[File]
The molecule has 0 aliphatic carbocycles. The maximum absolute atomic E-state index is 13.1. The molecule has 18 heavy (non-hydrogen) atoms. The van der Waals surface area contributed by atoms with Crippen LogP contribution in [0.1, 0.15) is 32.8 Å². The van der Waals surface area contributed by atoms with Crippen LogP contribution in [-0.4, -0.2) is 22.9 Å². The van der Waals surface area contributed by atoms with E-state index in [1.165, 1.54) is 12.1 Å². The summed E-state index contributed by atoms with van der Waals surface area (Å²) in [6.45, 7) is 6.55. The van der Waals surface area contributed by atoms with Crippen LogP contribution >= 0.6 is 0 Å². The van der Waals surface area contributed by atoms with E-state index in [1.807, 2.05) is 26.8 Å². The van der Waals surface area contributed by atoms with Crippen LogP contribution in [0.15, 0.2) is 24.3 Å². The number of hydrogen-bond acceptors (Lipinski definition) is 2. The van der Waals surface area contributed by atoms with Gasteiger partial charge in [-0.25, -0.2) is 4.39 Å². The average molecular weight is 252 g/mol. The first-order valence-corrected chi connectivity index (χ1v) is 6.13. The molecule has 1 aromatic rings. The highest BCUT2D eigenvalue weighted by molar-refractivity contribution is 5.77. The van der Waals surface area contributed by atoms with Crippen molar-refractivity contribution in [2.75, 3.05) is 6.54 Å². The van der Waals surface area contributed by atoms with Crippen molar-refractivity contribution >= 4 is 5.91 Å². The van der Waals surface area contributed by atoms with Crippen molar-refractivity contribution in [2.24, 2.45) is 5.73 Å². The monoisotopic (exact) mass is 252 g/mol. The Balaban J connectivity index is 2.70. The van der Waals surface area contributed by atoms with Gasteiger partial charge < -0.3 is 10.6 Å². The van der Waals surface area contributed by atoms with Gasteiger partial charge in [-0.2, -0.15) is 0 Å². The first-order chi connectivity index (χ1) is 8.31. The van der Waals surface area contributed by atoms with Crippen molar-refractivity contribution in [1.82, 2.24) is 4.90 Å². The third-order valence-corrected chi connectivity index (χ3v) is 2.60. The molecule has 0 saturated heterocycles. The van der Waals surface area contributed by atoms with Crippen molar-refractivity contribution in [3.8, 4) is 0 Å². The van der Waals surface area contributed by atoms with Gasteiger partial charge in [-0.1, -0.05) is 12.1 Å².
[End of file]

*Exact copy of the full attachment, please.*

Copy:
The molecule has 0 aliphatic carbocycles. The maximum absolute atomic E-state index is 13.1. The molecule has 18 heavy (non-hydrogen) atoms. The van der Waals surface area contributed by atoms with Crippen LogP contribution in [0.1, 0.15) is 32.8 Å². The van der Waals surface area contributed by atoms with Crippen LogP contribution in [-0.4, -0.2) is 22.9 Å². The van der Waals surface area contributed by atoms with E-state index in [1.165, 1.54) is 12.1 Å². The summed E-state index contributed by atoms with van der Waals surface area (Å²) in [6.45, 7) is 6.55. The van der Waals surface area contributed by atoms with Crippen LogP contribution >= 0.6 is 0 Å². The van der Waals surface area contributed by atoms with E-state index in [1.807, 2.05) is 26.8 Å². The van der Waals surface area contributed by atoms with Crippen LogP contribution in [0.15, 0.2) is 24.3 Å². The number of hydrogen-bond acceptors (Lipinski definition) is 2. The van der Waals surface area contributed by atoms with Gasteiger partial charge in [-0.25, -0.2) is 4.39 Å². The average molecular weight is 252 g/mol. The first-order valence-corrected chi connectivity index (χ1v) is 6.13. The molecule has 1 aromatic rings. The highest BCUT2D eigenvalue weighted by molar-refractivity contribution is 5.77. The van der Waals surface area contributed by atoms with Crippen molar-refractivity contribution in [2.75, 3.05) is 6.54 Å². The van der Waals surface area contributed by atoms with Crippen molar-refractivity contribution >= 4 is 5.91 Å². The van der Waals surface area contributed by atoms with Crippen molar-refractivity contribution in [2.24, 2.45) is 5.73 Å². The monoisotopic (exact) mass is 252 g/mol. The Balaban J connectivity index is 2.70. The van der Waals surface area contributed by atoms with Gasteiger partial charge < -0.3 is 10.6 Å². The van der Waals surface area contributed by atoms with Gasteiger partial charge in [-0.2, -0.15) is 0 Å². The first-order chi connectivity index (χ1) is 8.31. The van der Waals surface area contributed by atoms with Crippen molar-refractivity contribution in [1.82, 2.24) is 4.90 Å². The third-order valence-corrected chi connectivity index (χ3v) is 2.60. The molecule has 0 saturated heterocycles. The van der Waals surface area contributed by atoms with Crippen molar-refractivity contribution in [3.8, 4) is 0 Å². The van der Waals surface area contributed by atoms with Gasteiger partial charge in [-0.1, -0.05) is 12.1 Å².